It’s unclear when Hollywood decided that American viewers were lazy, though the belief was certainly gaining traction in the '80s. Perhaps one contributing factor to short attention spans and the cancerous spread of disposable content is the deterioration of quality entertainment. This domain is no longer really the purview of films -- it's now the work of quality TV programming. There's nothing wrong with enjoying Stephen King or Jim Thompson. While entertainment can incite moral anxiety or sneak in political questions, it doesn’t have to. There is value in pleasure itself. The trouble is, it turns out that it’s quite hard work, satisfying people’s desires.

ay of the Dead’s lazy attempts at sending up racism, sexism and consumerism betray the film’s obvious role as a product meant to distribute these sentiments because there was a market for them. Say what you will about their effect on our collective IQs, but at least bloggers might make producers nervous about reinforcing stereotypes that today’s youth culture is not interested in.

The DVD comes with the usual array of special features: an audio commentary with writer/director George A. Romero, behind the scenes footage from special makeup effects creator Tom Savini’s archive and a new documentary, World’s End: The Legacy of Day of the Dead, which is nothing to write home about.

5

In the wake of Malcolm Young's passing, Jesse Fink, author of The Youngs: The Brothers Who Built AC/DC, offers up his top 10 AC/DC songs, each seasoned with a dash of backstory.

Editor's Note: Originally published 30 July 2014.

10. “Bedlam in Belgium”
(Flick of the Switch, 1983)

This is a massively underrated barnstormer from the boys off the much-maligned (unfairly, I think) Flick of the Switch. The album was missing Mutt Lange, but the Youngs did have his very capable engineer, Tony Platt, as co-producer in the studio at Compass Point in the Bahamas. Tony’s a real pro. I think he did a perfectly fine job on this album, which also features the slamming “Nervous Shakedown”.

But what I find most interesting about “Bedlam in Belgium” is that it’s based on a fracas that broke out on stage in Kontich, Belgium, in 1977, involving Bon Scott, the rest of the band, and the local authorities. AC/DC had violated a noise curfew and things got hairy.

Yet Brian Johnson, more than half a decade later, wrote the lyrics with such insight; almost as if he was the one getting walloped by the Belgian police: He gave me a crack in the back with his gun / Hurt me so bad I could feel the blood run. Cracking lyrics, Bon-esque. Unfortunately for Brian, he was removed from lyric-writing duties from The Razors Edge (1990) onwards. All songs up to and including 2008’s Black Ice are Young/Young compositions.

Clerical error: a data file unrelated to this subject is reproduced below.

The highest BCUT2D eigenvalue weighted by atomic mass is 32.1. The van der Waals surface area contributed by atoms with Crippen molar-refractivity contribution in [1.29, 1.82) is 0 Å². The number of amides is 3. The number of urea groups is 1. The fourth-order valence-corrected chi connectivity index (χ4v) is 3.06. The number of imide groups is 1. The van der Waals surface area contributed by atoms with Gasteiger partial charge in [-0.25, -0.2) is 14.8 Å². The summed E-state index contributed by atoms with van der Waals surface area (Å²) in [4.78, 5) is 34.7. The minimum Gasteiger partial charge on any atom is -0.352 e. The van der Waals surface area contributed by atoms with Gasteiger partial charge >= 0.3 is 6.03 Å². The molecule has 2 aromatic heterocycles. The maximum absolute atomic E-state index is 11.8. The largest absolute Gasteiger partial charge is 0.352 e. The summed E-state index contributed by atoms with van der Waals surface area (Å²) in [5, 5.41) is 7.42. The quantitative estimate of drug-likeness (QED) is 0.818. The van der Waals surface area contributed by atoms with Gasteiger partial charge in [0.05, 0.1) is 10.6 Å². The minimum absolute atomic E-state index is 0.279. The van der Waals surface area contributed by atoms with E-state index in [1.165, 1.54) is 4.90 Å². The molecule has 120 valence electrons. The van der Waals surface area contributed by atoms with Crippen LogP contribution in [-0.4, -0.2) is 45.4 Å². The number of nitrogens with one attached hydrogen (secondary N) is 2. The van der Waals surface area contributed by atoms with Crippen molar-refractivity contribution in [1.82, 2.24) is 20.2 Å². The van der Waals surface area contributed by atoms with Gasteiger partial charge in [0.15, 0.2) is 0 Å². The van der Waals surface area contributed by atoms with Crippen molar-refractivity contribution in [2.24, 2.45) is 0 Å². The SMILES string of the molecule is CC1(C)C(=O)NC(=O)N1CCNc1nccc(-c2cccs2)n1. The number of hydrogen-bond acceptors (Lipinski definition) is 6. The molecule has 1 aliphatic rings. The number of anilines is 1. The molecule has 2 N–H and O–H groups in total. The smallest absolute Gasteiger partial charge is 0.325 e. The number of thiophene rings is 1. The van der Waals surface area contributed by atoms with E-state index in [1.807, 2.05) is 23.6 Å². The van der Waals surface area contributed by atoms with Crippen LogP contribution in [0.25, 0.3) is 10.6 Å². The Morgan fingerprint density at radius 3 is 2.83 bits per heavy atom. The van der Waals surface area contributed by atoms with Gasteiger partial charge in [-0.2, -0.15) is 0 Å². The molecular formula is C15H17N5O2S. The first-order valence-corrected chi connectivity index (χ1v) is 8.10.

Who’ll be writing the songs on the new album AC/DC has been working on in Vancouver? AC/DC fans can’t wait to hear them. Nor can I.

 
9. “Spellbound”
(For Those About to Rock We Salute You, 1981)

"Spellbound" really stands as a lasting monument to the genius of Mutt Lange, a man whose finely tuned ear and attention to detail filed the rough edges of Vanda & Young–era AC/DC and turned this commercially underperforming band for Atlantic Records into one of the biggest in the world. On “Spellbound” AC/DC sounds truly majestic. Lange just amplifies their natural power an extra notch. It’s crisp sounding, laden with dynamics and just awesome when Angus launches into his solo.

“Spellbound” is the closer on For Those About to Rock We Salute You, the last album Lange did with AC/DC, so chronologically it’s a significant song; it marks the end of an important era. For Those About to Rock was an unhappy experience for a lot of people. There was a lot of blood being spilled behind the scenes. It went to number one in the US but commercially was a massive disappointment after the performance of Back in Black. Much of the blame lies at the feet of Atlantic Records, then under Doug Morris, who made the decision to exhume an album they’d shelved in 1976, Dirty Deeds Done Dirt Cheap, and release it in-between Back in Black and For Those About to Rock.

In the book Phil Carson, who signed AC/DC to Atlantic, calls it “one of the most crass decisions ever made by a record-company executive” and believes it undermined sales of For Those About to Rock.


 
8. “Down Payment Blues”
(Powerage, 1978)